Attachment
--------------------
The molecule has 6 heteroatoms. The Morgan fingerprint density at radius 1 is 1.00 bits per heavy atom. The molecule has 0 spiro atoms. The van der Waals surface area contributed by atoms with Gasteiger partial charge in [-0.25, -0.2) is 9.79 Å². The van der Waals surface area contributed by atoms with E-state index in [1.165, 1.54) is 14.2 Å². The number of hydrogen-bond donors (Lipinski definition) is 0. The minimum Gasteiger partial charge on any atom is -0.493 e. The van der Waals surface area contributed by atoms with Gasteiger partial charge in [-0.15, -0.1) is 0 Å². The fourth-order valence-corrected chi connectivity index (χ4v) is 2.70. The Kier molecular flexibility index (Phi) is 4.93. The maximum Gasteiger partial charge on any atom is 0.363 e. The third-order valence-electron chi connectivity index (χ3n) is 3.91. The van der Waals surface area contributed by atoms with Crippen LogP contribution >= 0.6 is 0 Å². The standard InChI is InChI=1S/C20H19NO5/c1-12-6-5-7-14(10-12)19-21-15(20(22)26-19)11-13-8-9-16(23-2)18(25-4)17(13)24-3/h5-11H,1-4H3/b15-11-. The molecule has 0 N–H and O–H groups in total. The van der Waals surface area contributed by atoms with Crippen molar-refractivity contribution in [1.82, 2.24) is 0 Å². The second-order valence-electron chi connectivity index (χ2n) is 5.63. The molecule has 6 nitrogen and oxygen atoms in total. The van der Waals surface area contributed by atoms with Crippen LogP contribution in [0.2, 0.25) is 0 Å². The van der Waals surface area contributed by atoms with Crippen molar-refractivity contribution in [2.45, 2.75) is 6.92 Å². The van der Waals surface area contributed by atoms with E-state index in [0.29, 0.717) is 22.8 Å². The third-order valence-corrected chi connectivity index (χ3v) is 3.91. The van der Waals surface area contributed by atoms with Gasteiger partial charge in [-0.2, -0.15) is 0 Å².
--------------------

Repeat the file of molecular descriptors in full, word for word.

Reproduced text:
The molecule has 6 heteroatoms. The Morgan fingerprint density at radius 1 is 1.00 bits per heavy atom. The molecule has 0 spiro atoms. The van der Waals surface area contributed by atoms with Gasteiger partial charge in [-0.25, -0.2) is 9.79 Å². The van der Waals surface area contributed by atoms with E-state index in [1.165, 1.54) is 14.2 Å². The number of hydrogen-bond donors (Lipinski definition) is 0. The minimum Gasteiger partial charge on any atom is -0.493 e. The van der Waals surface area contributed by atoms with Gasteiger partial charge in [-0.15, -0.1) is 0 Å². The fourth-order valence-corrected chi connectivity index (χ4v) is 2.70. The Kier molecular flexibility index (Phi) is 4.93. The maximum Gasteiger partial charge on any atom is 0.363 e. The third-order valence-electron chi connectivity index (χ3n) is 3.91. The van der Waals surface area contributed by atoms with Crippen LogP contribution >= 0.6 is 0 Å². The standard InChI is InChI=1S/C20H19NO5/c1-12-6-5-7-14(10-12)19-21-15(20(22)26-19)11-13-8-9-16(23-2)18(25-4)17(13)24-3/h5-11H,1-4H3/b15-11-. The molecule has 0 N–H and O–H groups in total. The van der Waals surface area contributed by atoms with Crippen molar-refractivity contribution in [1.82, 2.24) is 0 Å². The second-order valence-electron chi connectivity index (χ2n) is 5.63. The molecule has 6 nitrogen and oxygen atoms in total. The van der Waals surface area contributed by atoms with Crippen LogP contribution in [0.2, 0.25) is 0 Å². The van der Waals surface area contributed by atoms with Crippen molar-refractivity contribution in [2.45, 2.75) is 6.92 Å². The van der Waals surface area contributed by atoms with E-state index in [0.29, 0.717) is 22.8 Å². The third-order valence-corrected chi connectivity index (χ3v) is 3.91. The van der Waals surface area contributed by atoms with Gasteiger partial charge in [-0.2, -0.15) is 0 Å².